Multinational telecommunications company Ericsson is adding a peer-to-peer functionality to its recognition program for employees across Canada and the United States.

Previously, the program was only open to managers, who could submit employee recognition in the form of cash awards paid out through employee’s paycheques or points they could redeem through an online marketplace. In June 2017, the company offered employees the opportunity to award recognition points to their colleagues, but the process still involved manager approval, an additional step that was slowing down the process, says Susanne Gensch, wellness and recognition program manager at Ericsson.

Read: Apps, peer recognition among the trends in employee recognition programs

“I think it was taken on well by employees, but we didn’t realize it would be sometimes challenging to get managers to go in there and approve these awards, not because they didn’t want to but because we have a lot of other self-service already, and there are so many responsibilities, the managers just couldn’t catch up with it.

“The worst thing with a recognition program is to have delayed recognition. You need to recognize instantaneously, otherwise you lose the whole effect of it and it may actually turn into something negative.”

The new peer-to-peer option, introduced in March, allows employees to submit recognition to their colleagues without manager approval. Each employee has a budget of 3,000 points to award per month. If employees don’t use up their allotted budget, they can carry it forward for three months to a maximum of 9,000 points.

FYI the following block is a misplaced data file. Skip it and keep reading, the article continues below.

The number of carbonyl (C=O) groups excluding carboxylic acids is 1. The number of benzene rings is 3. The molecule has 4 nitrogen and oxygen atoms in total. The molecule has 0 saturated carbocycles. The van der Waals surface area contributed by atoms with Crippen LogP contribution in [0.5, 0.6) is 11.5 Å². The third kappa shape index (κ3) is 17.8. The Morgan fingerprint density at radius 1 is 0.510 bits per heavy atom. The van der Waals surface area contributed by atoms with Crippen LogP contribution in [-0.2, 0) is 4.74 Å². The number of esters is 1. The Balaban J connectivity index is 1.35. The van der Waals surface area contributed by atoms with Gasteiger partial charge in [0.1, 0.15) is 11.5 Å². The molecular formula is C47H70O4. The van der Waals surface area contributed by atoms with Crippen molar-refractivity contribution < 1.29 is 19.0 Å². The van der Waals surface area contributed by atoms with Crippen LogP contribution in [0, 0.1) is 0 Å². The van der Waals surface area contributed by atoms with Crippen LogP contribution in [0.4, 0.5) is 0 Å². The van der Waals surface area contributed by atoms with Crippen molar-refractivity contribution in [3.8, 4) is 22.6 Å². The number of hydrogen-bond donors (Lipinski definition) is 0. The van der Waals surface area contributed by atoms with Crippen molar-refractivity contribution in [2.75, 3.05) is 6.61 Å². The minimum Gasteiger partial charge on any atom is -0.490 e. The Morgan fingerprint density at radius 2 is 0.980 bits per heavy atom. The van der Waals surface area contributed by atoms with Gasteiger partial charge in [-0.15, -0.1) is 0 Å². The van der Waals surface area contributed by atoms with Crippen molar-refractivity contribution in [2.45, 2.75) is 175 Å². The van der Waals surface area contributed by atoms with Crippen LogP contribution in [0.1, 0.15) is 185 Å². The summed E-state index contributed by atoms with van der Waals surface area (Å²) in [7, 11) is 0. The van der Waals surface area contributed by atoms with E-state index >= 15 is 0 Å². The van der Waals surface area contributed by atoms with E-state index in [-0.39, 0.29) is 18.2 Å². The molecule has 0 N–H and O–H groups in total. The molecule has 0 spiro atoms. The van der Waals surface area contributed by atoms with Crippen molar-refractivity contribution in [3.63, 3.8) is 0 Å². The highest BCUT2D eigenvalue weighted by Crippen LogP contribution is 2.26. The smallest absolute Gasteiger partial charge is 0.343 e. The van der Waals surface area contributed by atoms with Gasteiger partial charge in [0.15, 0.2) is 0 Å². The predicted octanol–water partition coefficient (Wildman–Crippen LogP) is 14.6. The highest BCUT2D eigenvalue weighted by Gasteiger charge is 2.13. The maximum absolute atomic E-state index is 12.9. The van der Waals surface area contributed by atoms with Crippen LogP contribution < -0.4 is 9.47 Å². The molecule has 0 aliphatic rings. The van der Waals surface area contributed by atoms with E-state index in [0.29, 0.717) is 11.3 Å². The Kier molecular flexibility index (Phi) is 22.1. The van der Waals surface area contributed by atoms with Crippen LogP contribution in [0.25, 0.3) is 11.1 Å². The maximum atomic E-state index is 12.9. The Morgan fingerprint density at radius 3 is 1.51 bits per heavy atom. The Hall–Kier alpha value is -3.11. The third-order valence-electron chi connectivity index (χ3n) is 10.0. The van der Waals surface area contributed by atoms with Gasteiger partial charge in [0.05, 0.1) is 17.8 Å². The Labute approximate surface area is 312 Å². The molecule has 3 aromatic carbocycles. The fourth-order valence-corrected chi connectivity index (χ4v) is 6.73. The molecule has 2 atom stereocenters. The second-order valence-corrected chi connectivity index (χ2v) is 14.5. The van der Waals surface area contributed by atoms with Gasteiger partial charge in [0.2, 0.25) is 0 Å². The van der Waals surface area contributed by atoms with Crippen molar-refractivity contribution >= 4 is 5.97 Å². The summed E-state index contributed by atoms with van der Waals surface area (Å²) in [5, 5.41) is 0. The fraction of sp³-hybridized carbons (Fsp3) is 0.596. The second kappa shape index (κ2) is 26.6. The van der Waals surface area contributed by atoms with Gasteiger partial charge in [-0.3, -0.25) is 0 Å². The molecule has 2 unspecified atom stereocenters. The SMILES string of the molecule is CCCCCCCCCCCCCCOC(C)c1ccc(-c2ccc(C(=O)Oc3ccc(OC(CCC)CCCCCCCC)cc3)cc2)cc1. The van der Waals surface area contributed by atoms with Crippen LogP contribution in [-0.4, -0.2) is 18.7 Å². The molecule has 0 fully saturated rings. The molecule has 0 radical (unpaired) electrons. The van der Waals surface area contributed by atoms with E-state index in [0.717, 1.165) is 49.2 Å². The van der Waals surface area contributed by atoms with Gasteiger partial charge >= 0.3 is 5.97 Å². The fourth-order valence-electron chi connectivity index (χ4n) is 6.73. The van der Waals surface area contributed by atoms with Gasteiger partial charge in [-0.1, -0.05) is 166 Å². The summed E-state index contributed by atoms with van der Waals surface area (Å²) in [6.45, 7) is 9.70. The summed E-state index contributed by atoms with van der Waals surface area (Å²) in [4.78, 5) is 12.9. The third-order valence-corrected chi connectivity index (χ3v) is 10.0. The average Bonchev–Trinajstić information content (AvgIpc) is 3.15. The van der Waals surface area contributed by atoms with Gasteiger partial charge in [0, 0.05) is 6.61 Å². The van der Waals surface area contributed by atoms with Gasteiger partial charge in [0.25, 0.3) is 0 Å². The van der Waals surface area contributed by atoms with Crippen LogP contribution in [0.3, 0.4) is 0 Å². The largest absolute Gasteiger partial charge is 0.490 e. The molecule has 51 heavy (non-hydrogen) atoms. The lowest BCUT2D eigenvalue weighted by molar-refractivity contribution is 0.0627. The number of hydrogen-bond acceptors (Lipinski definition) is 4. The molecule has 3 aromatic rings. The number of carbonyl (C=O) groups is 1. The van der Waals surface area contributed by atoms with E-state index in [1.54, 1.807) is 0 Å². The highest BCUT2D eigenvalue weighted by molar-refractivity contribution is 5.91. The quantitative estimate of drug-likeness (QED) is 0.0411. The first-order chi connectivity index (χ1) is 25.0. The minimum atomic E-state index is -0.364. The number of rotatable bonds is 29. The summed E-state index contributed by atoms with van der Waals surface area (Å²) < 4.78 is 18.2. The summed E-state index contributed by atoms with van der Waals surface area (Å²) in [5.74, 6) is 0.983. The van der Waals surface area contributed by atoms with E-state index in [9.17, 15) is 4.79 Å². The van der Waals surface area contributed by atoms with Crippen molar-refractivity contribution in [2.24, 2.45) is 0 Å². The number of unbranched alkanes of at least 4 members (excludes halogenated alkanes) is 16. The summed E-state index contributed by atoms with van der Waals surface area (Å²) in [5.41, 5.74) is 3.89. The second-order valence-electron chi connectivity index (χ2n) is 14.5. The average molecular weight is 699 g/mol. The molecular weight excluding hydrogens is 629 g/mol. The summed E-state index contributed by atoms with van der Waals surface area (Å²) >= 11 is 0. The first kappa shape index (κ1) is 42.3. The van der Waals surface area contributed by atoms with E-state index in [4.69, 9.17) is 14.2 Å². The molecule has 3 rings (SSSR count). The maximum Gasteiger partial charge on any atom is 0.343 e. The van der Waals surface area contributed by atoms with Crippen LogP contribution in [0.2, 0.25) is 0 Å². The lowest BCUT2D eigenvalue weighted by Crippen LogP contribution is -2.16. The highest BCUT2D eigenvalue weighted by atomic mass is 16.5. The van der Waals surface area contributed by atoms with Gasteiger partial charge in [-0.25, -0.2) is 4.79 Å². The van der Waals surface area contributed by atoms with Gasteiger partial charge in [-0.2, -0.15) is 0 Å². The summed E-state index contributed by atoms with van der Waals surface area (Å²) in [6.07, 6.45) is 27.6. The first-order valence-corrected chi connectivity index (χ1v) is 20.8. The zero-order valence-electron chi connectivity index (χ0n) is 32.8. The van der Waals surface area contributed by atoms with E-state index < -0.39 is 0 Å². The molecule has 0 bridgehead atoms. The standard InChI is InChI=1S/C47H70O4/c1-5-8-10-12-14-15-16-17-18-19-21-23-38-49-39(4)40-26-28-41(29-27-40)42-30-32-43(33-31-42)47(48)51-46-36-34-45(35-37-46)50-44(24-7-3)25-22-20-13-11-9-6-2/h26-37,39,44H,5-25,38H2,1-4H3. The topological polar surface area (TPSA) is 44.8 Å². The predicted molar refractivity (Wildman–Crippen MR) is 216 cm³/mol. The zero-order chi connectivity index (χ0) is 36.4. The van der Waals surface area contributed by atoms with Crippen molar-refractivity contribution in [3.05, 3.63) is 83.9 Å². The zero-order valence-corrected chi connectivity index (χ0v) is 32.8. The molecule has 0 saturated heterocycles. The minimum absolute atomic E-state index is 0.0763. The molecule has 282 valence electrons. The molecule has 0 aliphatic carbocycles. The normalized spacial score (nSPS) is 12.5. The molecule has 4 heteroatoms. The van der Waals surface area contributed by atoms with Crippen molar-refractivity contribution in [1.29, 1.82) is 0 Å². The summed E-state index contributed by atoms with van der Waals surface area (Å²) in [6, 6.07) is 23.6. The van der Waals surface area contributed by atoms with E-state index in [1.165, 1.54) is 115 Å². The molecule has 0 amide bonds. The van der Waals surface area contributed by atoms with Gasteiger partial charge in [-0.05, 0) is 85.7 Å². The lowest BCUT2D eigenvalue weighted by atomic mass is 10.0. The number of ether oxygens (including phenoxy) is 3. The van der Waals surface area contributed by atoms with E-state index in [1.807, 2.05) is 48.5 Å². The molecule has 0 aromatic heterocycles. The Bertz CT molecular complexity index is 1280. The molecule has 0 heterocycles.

Within its first two weeks, 600 employees submitted recognition for their peers through the new program. “It was really, really great to see,” says Gensch. “It doesn’t have to be a huge amount, it’s just the gesture. And I think employees feel now that it’s a special touch if they can add some points to it, and there’s no approval process.”

Read: New workplace wellness app combines health education, social recognition

Another reason for the addition of peer-to-peer recognition was in making it more local, since Ericsson is such a large, global company. “Especially in Canada, we have a lot of employees who report to folks overseas,” says Gensch. “The visibility of the accomplishments is more local, so if you have somebody who sits next to you who can give you the award and then your manager is copied on it, it gives a lot more than waiting for someone overseas to do something . . ..”

Ericsson also enhanced the management side of its recognition program in March so they can go into the platform and add feedback directly into the newsfeed. 

“All the recognition that’s been given is displayed, a little like a Facebook feed,” says Gensch. “Any manager can go in there and see what’s been recognized, and then there’s a little button that says ‘boost’ and when they click that button, they have an opportunity to add a comment to that recognition, for example, ‘Great job,’ ‘Totally agree with this,’ ‘Super.’ But in addition, they also give another 500 points.”

Read: 81% of employers offer company-wide recognition programs: survey

Ericsson communicated the changes from the top down, beginning with the leadership team for North America and following up with managers and then all employees through a newsletter. In the middle of March, it sent out followup communications to both managers and employees through its recognition platform. It also used digital signage at its offices and sent out information through its internal social networking channel with Yammer.

Copyright © 2021 Transcontinental Media G.P. Originally published on benefitscanada.com

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